Pages (from-to)1370-1381
Number of pages12
JournalBrain
Volume138
Issue number5
DOIs
StatePublished - May 1 2015
Externally publishedYes

Fingerprint

Amyloid
Alzheimer Disease
Cerebral Amyloid Angiopathy
2-(4'-(methylamino)phenyl)-6-hydroxybenzothiazole
Pittsburgh
Alzheimer's Disease
Autopsy
Guidelines
Amyloid Plaques
Brain
Age of Onset
Positron-Emission Tomography
Cerebellum
Cerebrospinal Fluid
Microscopy
Biomarkers

Keywords

  • Alzheimer's disease
  • Braak tangle stage
  • neuropathology
  • Pittsburgh compound B
  • Thal amyloid phase

ASJC Scopus subject areas

  • Clinical Neurology
  • Arts and Humanities (miscellaneous)

Cite this

Murray, M. E., Lowe, V. J., Graff-Radford, N. R., Liesinger, A. M., Cannon, A., Przybelski, S. A., ... Dickson, D. W. (2015). Clinicopathologic and <sup>11</sup>C-Pittsburgh compound B implications of Thal amyloid phase across the Alzheimer's disease spectrum. Brain, 138(5), 1370-1381. https://doi.org/10.1093/brain/awv050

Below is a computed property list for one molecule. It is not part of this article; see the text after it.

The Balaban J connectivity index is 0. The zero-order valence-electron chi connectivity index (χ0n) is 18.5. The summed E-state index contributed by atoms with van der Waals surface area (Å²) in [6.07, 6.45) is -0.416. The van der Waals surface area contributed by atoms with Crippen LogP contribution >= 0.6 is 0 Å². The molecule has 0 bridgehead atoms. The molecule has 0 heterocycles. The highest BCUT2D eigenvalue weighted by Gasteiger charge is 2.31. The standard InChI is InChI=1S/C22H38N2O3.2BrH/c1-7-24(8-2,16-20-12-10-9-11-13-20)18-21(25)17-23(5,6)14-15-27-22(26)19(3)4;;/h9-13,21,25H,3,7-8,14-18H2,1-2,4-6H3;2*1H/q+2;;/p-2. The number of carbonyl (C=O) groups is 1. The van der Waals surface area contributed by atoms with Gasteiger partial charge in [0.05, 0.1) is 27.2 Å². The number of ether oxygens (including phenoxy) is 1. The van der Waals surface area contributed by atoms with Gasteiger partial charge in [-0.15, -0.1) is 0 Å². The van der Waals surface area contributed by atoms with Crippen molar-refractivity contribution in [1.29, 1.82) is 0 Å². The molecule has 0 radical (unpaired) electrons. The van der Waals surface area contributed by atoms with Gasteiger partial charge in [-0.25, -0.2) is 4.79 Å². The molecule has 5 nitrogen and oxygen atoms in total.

Clinicopathologic and <sup>11</sup>C-Pittsburgh compound B implications of Thal amyloid phase across the Alzheimer's disease spectrum. / Murray, Melissa E.; Lowe, Val J.; Graff-Radford, Neill R.; Liesinger, Amanda M.; Cannon, Ashley; Przybelski, Scott A.; Rawal, Bhupendra; Parisi, Joseph E.; Petersen, Ronald C.; Kantarci, Kejal; Ross, Owen A.; Duara, Ranjan; Knopman, David S.; Jack, Clifford R.; Dickson, Dennis W.

In: Brain, Vol. 138, No. 5, 01.05.2015, p. 1370-1381.

Research output: Contribution to journalArticle

Murray, ME, Lowe, VJ, Graff-Radford, NR, Liesinger, AM, Cannon, A, Przybelski, SA, Rawal, B, Parisi, JE, Petersen, RC, Kantarci, K, Ross, OA, Duara, R, Knopman, DS, Jack, CR & Dickson, DW 2015, 'Clinicopathologic and <sup>11</sup>C-Pittsburgh compound B implications of Thal amyloid phase across the Alzheimer's disease spectrum', Brain, vol. 138, no. 5, pp. 1370-1381. https://doi.org/10.1093/brain/awv050